Traditions of Lent:
Part 1 of 3
Faith Perspectives – February 7, 2018
By Rev. James Miller
Trinity Lutheran Church, Nashville
As we get ready for the season of Lent, the ubiquitous question arises: What are you giving up for Lent?
Abstaining from certain foods or activities is a long-standing tradition in Christendom and can serve a great purpose.
In the Roman Catholic Church, many people give up meat on Fridays and eat fish instead, and that’s a fine tradition; it even has some health benefit to cut down on red meat and get the nutrients and minerals found in fish! But why do we give up things?
Just because we’ve always done it so dagumit, we’re going to keep doing it?
That’s a bad reason.
Do you give up things because it’s a cool devotional practice and an exercise in self-control?
That’s a better reason.
The whole practice of giving up things in Lent stems from the Biblical source of Lent, the 40-day period when Jesus was fasting in the wilderness (see Matthew 4, Luke 4).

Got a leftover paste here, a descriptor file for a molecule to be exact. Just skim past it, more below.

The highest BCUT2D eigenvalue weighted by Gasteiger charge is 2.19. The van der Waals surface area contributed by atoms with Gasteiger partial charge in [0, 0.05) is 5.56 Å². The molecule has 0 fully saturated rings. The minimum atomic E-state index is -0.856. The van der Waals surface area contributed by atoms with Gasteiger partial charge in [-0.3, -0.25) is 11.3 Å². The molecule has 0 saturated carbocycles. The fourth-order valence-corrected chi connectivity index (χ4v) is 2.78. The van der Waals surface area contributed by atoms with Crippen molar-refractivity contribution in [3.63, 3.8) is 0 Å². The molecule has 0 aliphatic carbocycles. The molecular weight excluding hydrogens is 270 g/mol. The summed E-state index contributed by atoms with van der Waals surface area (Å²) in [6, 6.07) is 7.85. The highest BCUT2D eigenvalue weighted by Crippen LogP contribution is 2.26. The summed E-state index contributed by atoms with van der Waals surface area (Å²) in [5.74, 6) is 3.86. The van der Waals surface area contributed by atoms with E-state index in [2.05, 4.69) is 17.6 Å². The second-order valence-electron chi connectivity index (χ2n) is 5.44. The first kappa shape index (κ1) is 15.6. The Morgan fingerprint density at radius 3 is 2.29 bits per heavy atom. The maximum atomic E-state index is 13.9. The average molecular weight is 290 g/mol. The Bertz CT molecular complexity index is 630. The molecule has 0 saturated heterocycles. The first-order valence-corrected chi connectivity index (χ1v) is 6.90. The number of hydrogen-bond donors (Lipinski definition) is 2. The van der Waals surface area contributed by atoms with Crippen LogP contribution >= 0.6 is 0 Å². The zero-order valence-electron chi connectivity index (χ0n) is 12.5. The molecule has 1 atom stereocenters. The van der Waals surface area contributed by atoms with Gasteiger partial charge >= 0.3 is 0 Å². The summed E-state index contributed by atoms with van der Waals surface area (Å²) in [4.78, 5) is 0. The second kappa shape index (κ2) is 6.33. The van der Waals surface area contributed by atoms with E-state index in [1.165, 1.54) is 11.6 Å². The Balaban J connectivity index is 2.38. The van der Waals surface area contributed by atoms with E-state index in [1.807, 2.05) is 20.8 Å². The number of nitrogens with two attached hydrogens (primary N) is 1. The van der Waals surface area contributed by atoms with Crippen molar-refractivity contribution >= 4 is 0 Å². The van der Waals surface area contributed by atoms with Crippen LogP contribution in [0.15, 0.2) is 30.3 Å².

Scripture tells us that Jesus was led into the rather-barren countryside so as to be tempted by Satan.
Really? Jesus was intentionally led to temptation?
Well, this points back to when the People of Israel were wandering the same wilderness for 40 years.
They routinely encountered temptation and failed… miserably.
They grumbled about their hunger, worshiped a golden calf, and didn’t trust in God’s protection.
However, Jesus went through the same steps and did it perfectly for us.
Jesus voluntarily encountered temptation and resisted; He defeated the power of temptation and the power of Satan so we, in our sanctified life who are connected to Christ in Baptism, have Christ’s own power to resist temptation.
So in our devotional practice, as we abstain from some foods or activities for this season, it’s sort of like voluntarily encountering temptation (being tempted to eat a steak instead of a fish fillet?) to remind us of Jesus’ temptation.
Because Jesus went without food, because He stood up to Satan and did not stumble, we, too, can resist temptation in our lives (and also chose that fillet over the fillet mignon!).
As you give up things for Lent, may it direct you back to the One who gave up everything for you.
Thanks be to God for that!